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Here in the United States the term "gold star mother/father" seems to have grown into much more common use recently. It refers to a parent who has lost a child in military action in service of the United States. How and whe did the term come to have that SPECIFIC connotation rather than just carrying the idea of admirable, or highly praised.

Sidebar: Honestly, it seems a very odd term to me. No doubt parents who have suffered such a terrible loss deserve our sympathy and support. But a gold star is given to someone for a great achievement, not a dreadfully unfortunate loss. Soldiers injured are given a purple heart medal, which seems much more appropriate, conveying as it does the idea of love, affection and support rather than achievement.

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gold star parent wikipedia

(US military) the parent of a U.S. soldier who was killed in action  

American Gold Star Mothers, Inc. (AGSM), is a private2 nonprofit organization3 of American mothers who lost sons or daughters in service of the United States Armed Forces. It was originally formed in 1928 for mothers of those lost in World War I, and it holds a congressional charter under Title 36 § 211 of the United States Code.

wikipedia

Gold Star Families for Peace (GSFP) is a United States-based organization founded in January 2005 by individuals who lost family members in the Iraq War, and are thus entitled to display a Gold Star. It is considered an offshoot of Military Families Speak Out. Gold Star Families for Peace now includes more than 65 families of troops killed in Iraq.

wikipedia

Blue and Gold Star flags and their military significance

The gold star is not given. Blue becomes gold upon a soldiers last breath ... and the families capture this star for extra recognition and support.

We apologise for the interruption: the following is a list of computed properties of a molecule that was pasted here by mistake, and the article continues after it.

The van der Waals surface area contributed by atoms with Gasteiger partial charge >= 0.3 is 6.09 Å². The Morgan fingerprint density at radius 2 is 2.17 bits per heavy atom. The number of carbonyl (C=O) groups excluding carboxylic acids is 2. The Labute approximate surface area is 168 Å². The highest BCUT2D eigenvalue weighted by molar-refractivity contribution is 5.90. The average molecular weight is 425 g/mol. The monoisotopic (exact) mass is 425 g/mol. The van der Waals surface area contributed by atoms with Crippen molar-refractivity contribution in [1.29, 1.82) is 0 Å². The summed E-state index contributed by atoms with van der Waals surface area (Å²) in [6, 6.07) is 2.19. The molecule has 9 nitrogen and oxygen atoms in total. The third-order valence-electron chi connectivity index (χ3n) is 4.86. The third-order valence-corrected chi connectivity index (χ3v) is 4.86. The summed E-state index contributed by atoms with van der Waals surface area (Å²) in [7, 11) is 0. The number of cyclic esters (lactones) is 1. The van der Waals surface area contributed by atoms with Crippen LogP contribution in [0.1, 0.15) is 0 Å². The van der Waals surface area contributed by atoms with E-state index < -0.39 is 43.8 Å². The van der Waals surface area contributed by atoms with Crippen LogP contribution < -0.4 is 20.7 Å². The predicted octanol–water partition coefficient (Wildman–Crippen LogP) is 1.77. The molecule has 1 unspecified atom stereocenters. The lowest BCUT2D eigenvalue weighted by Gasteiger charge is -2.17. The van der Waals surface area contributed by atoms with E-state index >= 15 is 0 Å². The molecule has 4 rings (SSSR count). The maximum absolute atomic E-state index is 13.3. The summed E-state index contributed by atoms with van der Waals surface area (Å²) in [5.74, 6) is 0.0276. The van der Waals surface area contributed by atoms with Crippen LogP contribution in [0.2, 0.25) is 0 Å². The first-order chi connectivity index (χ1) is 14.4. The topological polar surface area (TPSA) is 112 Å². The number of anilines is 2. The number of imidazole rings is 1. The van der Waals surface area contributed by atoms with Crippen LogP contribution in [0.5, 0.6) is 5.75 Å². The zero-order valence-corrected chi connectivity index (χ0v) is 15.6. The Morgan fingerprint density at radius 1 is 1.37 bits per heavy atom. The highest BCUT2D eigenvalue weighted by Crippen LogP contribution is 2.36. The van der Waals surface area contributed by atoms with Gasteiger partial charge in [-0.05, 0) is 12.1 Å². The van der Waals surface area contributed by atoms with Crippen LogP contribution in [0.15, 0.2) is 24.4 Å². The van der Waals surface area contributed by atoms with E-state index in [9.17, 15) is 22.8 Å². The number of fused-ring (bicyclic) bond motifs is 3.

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A gold star can be given for anything that anyone likes, and is not confined to recognising "achievement". During World War I, a practice developed across the country that families displayed flags featuring a blue star as a sign that a family member was fighting in the war. Some flags would display more than one star. Just how the next tradition began is unclear, but when a soldier died, the blue star was replaced by a gold one. In 1918, President Woodrow Wilson approved a recommendation by the Women's Committee of National Defenses to wear a black armband with a gold star — an update on traditional signs of mourning. It's believed Wilson coined the term "Gold Star Mother."

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  • Interesting -- can you cites sources for your answer?
    – Fraser Orr
    Commented Jun 1, 2018 at 13:57
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    Unless you are in Europe, you can read the LA Times article latimes.com/nation/… but if you are blocked because of GDPR then use Google webcache webcache.googleusercontent.com/… Commented Jun 1, 2018 at 14:06
  • Nice, thanks for the ref. Both great answers, but selected the other since it had a little more info. But did +1 your answer.
    – Fraser Orr
    Commented Jun 2, 2018 at 16:28

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